Question 5: I have Azure MFA Server on-premises configured but I want to provide Conditional Access with a second factor authentication to my published apps in Azure AD and SaaS apps (e.g. Salesforce, SuccessFactors, Box). Can I do this even though my MFA solution is on-premises?
Answer: In Azure AD we support this Conditional Access scenario with on-prem MFA. The following example shows how to enable on-premises MFA by using the Set-MsolDomainFederationSettings cmdlet on the contoso.com tenant: Set-MsolDomainFederationSettings -DomainName contoso.com -SupportsMFA $true
Please visit our other resources to learn more about how Azure Conditional Access can work for SaaS apps.
Question 6: I'm trying to understand the logic flow of AD FS and MFA Server as it works with Azure AD. Can you provide an end to end mapping on how it works?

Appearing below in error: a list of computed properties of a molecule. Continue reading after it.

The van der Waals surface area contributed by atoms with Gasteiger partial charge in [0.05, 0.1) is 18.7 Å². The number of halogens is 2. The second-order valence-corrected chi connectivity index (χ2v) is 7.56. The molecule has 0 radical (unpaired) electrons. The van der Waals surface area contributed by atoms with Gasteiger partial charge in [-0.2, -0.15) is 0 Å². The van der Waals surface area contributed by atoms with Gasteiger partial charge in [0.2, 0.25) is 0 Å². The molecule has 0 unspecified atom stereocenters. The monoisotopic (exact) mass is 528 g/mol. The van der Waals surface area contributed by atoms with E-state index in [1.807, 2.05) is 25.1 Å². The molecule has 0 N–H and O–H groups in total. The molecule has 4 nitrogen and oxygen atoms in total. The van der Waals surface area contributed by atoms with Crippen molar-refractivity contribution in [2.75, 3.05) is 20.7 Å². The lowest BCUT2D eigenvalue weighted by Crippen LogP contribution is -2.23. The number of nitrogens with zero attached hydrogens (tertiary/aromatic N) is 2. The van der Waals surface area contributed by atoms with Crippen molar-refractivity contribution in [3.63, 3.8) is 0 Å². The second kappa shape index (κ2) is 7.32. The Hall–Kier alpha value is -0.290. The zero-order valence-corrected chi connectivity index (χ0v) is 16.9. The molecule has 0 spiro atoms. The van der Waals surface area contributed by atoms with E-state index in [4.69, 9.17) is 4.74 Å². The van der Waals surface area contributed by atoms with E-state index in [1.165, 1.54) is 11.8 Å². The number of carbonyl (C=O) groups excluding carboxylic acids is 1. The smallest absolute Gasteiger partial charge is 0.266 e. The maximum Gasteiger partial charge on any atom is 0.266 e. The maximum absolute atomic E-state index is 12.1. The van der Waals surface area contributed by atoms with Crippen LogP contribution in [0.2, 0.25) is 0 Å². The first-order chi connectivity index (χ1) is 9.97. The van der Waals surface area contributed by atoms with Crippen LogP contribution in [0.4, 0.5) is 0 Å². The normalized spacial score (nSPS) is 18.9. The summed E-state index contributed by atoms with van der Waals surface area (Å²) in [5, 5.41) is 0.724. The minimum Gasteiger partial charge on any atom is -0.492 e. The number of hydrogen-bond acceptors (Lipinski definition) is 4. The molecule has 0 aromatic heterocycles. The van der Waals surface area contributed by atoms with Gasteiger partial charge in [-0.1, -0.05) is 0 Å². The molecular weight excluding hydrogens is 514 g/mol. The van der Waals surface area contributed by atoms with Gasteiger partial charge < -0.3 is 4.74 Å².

2. Application redirects to Azure AD for authentication
3. Azure AD redirects to AD FS
4. AD FS Proxy receives and validates request and forwards to AD FS server
5. AD FS performs windows logon against on-premises Active Directory
6. AD authenticates user
7. AD FS MFA adapter sends request to MFA server. MFA server finds that user in its data store, looks up user’s MFA settings
8. MFA server sends request to MFA Service
9. MFA service performs the call, text, or notification
10. Device returns result to MFA service
11. MFA server receives authentication result from MFA cloud service
12. MFA server returns result to AD FS MFA Adapter
13. Upon successful validation, AD FS executes issuance policy and generates a security token based on the claims and passes it to the AD FS proxy
14. AD FS proxy passes security token to Azure AD
15. Azure AD creates a new security token and sends this security token to the application with the appropriate claims
16. User has gained access to Azure AD and is redirected to the application/service And there it is - End to End with MFA, AD FS, and Azure AD. Shout out to Jack Stromberg and Ricky Pullan for collaborating on this one!